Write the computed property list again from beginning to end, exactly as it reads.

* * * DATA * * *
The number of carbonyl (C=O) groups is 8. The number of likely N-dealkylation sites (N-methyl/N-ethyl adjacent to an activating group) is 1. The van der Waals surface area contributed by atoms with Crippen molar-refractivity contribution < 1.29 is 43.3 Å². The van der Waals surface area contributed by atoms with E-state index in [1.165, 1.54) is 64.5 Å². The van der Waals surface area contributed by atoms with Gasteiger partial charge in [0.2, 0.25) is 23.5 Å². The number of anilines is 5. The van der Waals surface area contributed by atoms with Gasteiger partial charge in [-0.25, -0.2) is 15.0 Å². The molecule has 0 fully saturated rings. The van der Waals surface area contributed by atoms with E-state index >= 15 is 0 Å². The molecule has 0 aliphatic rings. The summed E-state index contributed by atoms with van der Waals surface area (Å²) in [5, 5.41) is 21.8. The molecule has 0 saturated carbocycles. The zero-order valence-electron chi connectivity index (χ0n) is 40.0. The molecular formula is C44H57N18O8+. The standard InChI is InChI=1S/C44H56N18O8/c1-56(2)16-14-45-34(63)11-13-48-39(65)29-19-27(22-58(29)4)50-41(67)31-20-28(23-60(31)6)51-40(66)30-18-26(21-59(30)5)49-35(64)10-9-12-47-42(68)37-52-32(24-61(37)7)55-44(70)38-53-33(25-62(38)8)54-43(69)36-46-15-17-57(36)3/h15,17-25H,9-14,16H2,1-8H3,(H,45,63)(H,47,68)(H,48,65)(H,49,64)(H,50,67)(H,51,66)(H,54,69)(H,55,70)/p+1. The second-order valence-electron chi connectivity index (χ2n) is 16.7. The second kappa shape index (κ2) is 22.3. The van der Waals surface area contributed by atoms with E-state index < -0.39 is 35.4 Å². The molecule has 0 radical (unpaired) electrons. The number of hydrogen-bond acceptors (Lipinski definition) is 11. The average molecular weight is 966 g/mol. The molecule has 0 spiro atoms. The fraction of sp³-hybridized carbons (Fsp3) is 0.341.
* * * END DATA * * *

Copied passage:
The number of carbonyl (C=O) groups is 8. The number of likely N-dealkylation sites (N-methyl/N-ethyl adjacent to an activating group) is 1. The van der Waals surface area contributed by atoms with Crippen molar-refractivity contribution < 1.29 is 43.3 Å². The van der Waals surface area contributed by atoms with E-state index in [1.165, 1.54) is 64.5 Å². The van der Waals surface area contributed by atoms with Gasteiger partial charge in [0.2, 0.25) is 23.5 Å². The number of anilines is 5. The van der Waals surface area contributed by atoms with Gasteiger partial charge in [-0.25, -0.2) is 15.0 Å². The molecule has 0 fully saturated rings. The van der Waals surface area contributed by atoms with E-state index >= 15 is 0 Å². The molecule has 0 aliphatic rings. The summed E-state index contributed by atoms with van der Waals surface area (Å²) in [5, 5.41) is 21.8. The molecule has 0 saturated carbocycles. The zero-order valence-electron chi connectivity index (χ0n) is 40.0. The molecular formula is C44H57N18O8+. The standard InChI is InChI=1S/C44H56N18O8/c1-56(2)16-14-45-34(63)11-13-48-39(65)29-19-27(22-58(29)4)50-41(67)31-20-28(23-60(31)6)51-40(66)30-18-26(21-59(30)5)49-35(64)10-9-12-47-42(68)37-52-32(24-61(37)7)55-44(70)38-53-33(25-62(38)8)54-43(69)36-46-15-17-57(36)3/h15,17-25H,9-14,16H2,1-8H3,(H,45,63)(H,47,68)(H,48,65)(H,49,64)(H,50,67)(H,51,66)(H,54,69)(H,55,70)/p+1. The second-order valence-electron chi connectivity index (χ2n) is 16.7. The second kappa shape index (κ2) is 22.3. The van der Waals surface area contributed by atoms with E-state index < -0.39 is 35.4 Å². The molecule has 0 radical (unpaired) electrons. The number of hydrogen-bond acceptors (Lipinski definition) is 11. The average molecular weight is 966 g/mol. The molecule has 0 spiro atoms. The fraction of sp³-hybridized carbons (Fsp3) is 0.341.